The Internet terminals under development by Hewlett Packard will be aimed squarely at the corporate market, and the firm will not chase the home Net terminal market, it revealed last week.
Kaare Lunde, European business development manager at HP, said it will ignore the consumer market for Internet terminals. 'HP will not make $500 Internet boxes. Oracle will do that for the home market but will be limited in functionality.' Lunde pointed out that the terminals offer advantages because they are inexpensive, server independent, allow access to shared resources and have a long lifecycle. 'All corporates think differently and these clients can suit them.' He said corporates require, and will pay for, Internet and Intranet access, Windows applications, use of legacy systems and Unix server access.
Lunde was speaking at an event hosted by X-terminal distributor Xanadu Systems, cross-platform software firm Insignia Solutions and HP, and the hosts agreed the solution offered by Oracle and other manufacturers will follow a thinner client model than corporate customers need.
Insignia has recently launched a cross-platform connectivity application for Windows NT, Ntrigue. David Sidwell, VP of European sales and support at Insignia, said: 'I hope Ntrigue will bring NT to the outside world in the way Soft Windows bought Windows to the non-Wintel world.' Sidwell believes Vars and corporates are nervous about NT as they do not know when it will become stable and established. 'The beauty of an Insignia and HP solution is that the speed depends on the server, not the clients. Companies could use their 286 PCs or old Macs as thin clients. The result is a low-cost desktop with NT.'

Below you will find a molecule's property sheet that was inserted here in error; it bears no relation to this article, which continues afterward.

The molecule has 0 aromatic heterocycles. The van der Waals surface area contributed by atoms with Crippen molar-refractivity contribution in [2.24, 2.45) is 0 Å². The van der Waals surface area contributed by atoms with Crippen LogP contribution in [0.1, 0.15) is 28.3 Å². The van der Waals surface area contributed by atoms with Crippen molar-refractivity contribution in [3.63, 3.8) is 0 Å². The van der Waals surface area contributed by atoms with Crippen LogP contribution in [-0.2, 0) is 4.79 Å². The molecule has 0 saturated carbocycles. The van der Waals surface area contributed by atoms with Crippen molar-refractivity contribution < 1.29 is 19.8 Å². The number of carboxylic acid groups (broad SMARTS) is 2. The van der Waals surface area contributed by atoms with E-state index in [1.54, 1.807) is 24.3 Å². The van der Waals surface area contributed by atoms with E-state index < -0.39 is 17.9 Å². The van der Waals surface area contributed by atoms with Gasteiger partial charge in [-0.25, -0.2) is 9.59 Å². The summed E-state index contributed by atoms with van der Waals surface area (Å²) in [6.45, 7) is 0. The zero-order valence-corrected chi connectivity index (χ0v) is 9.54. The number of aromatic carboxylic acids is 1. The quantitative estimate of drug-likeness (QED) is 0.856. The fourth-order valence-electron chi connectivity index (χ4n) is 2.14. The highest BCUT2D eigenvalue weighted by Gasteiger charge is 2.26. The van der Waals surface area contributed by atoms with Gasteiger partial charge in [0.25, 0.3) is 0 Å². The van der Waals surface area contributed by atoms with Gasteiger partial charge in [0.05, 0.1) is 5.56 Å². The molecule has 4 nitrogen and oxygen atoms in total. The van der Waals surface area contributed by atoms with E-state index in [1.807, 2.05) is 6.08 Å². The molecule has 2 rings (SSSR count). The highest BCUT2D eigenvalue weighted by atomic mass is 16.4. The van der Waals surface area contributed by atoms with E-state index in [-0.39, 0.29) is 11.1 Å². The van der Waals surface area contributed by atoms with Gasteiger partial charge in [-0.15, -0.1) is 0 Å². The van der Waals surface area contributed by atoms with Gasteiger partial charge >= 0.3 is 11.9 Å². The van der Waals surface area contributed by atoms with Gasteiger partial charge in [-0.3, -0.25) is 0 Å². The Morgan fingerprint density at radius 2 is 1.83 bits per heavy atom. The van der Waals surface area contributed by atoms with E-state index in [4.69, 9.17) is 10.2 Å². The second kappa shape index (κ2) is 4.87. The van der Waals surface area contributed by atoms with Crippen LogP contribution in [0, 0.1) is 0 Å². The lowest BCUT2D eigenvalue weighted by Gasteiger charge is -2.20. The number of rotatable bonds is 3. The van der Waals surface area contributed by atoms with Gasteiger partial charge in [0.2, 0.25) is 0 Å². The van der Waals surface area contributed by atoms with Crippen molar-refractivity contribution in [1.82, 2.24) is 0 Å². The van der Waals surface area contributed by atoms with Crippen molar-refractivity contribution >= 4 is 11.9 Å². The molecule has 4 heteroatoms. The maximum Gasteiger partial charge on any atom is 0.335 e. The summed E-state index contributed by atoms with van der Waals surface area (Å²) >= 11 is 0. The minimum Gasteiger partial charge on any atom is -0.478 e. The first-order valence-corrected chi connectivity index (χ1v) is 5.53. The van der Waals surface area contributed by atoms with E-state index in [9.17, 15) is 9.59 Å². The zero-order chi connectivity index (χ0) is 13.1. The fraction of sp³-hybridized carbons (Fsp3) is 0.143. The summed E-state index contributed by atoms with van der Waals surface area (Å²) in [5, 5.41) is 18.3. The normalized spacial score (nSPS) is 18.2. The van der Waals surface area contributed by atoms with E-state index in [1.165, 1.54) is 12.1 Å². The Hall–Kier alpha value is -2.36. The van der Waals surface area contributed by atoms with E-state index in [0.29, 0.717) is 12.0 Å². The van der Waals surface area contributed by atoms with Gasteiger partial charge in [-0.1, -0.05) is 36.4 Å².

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View photos of last night's awards ceremony in London
View photos of all the winners from the 2018 Channel Awards
After a glittering awards evening in Battersea celebrating 25 years of the Awards, we are pleased to share the list of winners and judges' commended winners